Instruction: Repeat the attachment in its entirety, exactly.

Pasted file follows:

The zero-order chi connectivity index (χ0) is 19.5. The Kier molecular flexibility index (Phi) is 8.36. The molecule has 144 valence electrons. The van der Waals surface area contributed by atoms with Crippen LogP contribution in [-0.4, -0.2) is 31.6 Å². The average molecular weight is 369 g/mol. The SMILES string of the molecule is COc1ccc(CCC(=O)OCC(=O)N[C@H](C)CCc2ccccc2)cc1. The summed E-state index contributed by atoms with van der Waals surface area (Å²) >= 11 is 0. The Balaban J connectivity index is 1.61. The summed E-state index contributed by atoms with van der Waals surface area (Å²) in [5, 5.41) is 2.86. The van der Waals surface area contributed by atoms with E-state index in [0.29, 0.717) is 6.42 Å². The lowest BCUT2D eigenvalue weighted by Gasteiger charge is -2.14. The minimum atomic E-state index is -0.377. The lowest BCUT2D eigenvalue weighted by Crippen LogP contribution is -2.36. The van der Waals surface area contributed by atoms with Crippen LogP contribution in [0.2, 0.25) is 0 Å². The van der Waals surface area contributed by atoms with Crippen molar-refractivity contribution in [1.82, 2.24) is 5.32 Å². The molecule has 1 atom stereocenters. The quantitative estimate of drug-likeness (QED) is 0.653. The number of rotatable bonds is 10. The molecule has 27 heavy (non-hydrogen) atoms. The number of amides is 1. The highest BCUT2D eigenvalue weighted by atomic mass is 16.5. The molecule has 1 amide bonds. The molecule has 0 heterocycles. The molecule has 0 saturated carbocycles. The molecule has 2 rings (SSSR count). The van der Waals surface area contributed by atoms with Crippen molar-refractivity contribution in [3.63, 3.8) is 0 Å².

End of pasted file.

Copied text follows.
The zero-order chi connectivity index (χ0) is 19.5. The Kier molecular flexibility index (Phi) is 8.36. The molecule has 144 valence electrons. The van der Waals surface area contributed by atoms with Crippen LogP contribution in [-0.4, -0.2) is 31.6 Å². The average molecular weight is 369 g/mol. The SMILES string of the molecule is COc1ccc(CCC(=O)OCC(=O)N[C@H](C)CCc2ccccc2)cc1. The summed E-state index contributed by atoms with van der Waals surface area (Å²) >= 11 is 0. The Balaban J connectivity index is 1.61. The summed E-state index contributed by atoms with van der Waals surface area (Å²) in [5, 5.41) is 2.86. The van der Waals surface area contributed by atoms with E-state index in [0.29, 0.717) is 6.42 Å². The lowest BCUT2D eigenvalue weighted by Gasteiger charge is -2.14. The minimum atomic E-state index is -0.377. The lowest BCUT2D eigenvalue weighted by Crippen LogP contribution is -2.36. The van der Waals surface area contributed by atoms with Crippen LogP contribution in [0.2, 0.25) is 0 Å². The van der Waals surface area contributed by atoms with Crippen molar-refractivity contribution in [1.82, 2.24) is 5.32 Å². The molecule has 1 atom stereocenters. The quantitative estimate of drug-likeness (QED) is 0.653. The number of rotatable bonds is 10. The molecule has 27 heavy (non-hydrogen) atoms. The number of amides is 1. The highest BCUT2D eigenvalue weighted by atomic mass is 16.5. The molecule has 1 amide bonds. The molecule has 0 heterocycles. The molecule has 0 saturated carbocycles. The molecule has 2 rings (SSSR count). The van der Waals surface area contributed by atoms with Crippen molar-refractivity contribution in [3.63, 3.8) is 0 Å².